Exposure to Immigration and Admission Preferences: Evidence from France
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To what extent does exposure to immigration condition the types of immigrants citizens are willing to admit? Extending the conjoint approach adopted by Hainmueller and Hopkins (Am J Pol Sci 59(3):529–548, 2015), this study investigates whether the admission preferences of French natives vary based on personal exposure to immigration, as proxied by local demographics and self-reported social contact. Methodologically, we propose and apply new methods to compare attribute salience across different subgroups of respondents. We find that although an inflow of immigrants into respondents’ municipalities has a limited influence on how French natives evaluate prospective immigrants, social contact with immigrants matters. Specifically, French natives who do not frequently interact with immigrants are significantly less favorable toward immigrants from non-western countries, and more favorable toward immigrants from western countries. In contrast, natives who report frequent social interactions with immigrants place less weight on nationality as a criterion for immigrant admission. Although scholars have noted an increasing consensus in immigration attitudes across developed democracies, our findings suggest that individual experiences with immigration condition preferences for immigration policy at the national level.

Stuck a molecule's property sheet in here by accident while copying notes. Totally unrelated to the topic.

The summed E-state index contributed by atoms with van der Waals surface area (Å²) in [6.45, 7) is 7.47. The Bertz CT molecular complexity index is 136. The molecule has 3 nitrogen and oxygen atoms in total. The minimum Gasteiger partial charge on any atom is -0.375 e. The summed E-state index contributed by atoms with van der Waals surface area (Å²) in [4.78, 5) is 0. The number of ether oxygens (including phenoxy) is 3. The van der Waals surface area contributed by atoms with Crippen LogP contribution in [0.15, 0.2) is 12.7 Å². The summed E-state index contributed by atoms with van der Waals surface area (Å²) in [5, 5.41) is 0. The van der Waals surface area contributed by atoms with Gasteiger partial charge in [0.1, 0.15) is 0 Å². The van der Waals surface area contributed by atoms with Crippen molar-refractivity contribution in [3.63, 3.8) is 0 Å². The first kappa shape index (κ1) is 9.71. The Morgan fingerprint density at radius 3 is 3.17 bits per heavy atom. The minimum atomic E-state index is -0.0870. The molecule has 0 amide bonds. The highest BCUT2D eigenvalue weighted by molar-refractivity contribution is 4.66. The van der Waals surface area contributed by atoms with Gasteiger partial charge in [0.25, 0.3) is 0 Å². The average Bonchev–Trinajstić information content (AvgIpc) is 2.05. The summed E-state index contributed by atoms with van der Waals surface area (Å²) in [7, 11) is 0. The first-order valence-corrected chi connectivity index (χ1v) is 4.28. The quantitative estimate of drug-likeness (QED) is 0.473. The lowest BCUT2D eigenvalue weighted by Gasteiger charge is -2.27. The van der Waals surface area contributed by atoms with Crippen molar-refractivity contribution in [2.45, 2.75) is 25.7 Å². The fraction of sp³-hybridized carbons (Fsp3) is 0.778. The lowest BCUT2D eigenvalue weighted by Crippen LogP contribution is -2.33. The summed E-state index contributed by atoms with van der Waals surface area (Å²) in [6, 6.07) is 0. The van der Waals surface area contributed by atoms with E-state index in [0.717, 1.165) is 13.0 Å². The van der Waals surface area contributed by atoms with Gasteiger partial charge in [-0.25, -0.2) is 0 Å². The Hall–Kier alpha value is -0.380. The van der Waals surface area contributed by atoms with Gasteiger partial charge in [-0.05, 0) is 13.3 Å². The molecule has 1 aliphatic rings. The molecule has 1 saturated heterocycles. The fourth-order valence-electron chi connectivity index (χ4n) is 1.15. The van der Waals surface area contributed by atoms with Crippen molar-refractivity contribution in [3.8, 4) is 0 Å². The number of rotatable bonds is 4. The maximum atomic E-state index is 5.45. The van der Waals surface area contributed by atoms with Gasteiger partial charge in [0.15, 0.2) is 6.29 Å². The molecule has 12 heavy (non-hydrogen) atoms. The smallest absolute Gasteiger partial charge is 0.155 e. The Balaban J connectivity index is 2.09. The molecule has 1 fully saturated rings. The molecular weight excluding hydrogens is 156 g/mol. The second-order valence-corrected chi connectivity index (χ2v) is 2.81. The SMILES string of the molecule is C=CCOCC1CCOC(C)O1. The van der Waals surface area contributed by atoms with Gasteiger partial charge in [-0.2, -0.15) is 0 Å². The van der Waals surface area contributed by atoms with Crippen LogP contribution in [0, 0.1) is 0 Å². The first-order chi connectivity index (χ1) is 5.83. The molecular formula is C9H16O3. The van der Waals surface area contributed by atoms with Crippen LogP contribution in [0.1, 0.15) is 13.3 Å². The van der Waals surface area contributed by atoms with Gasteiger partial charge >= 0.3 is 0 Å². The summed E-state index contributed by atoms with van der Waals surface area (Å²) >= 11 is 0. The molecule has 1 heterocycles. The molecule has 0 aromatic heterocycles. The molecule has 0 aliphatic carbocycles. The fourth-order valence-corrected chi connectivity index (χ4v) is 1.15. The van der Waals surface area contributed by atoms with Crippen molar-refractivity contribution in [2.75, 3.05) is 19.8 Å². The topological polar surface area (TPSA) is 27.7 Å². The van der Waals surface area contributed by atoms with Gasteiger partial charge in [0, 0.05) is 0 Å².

KeywordsImmigration Social contact theory Group threat theory Conjoint analysis France
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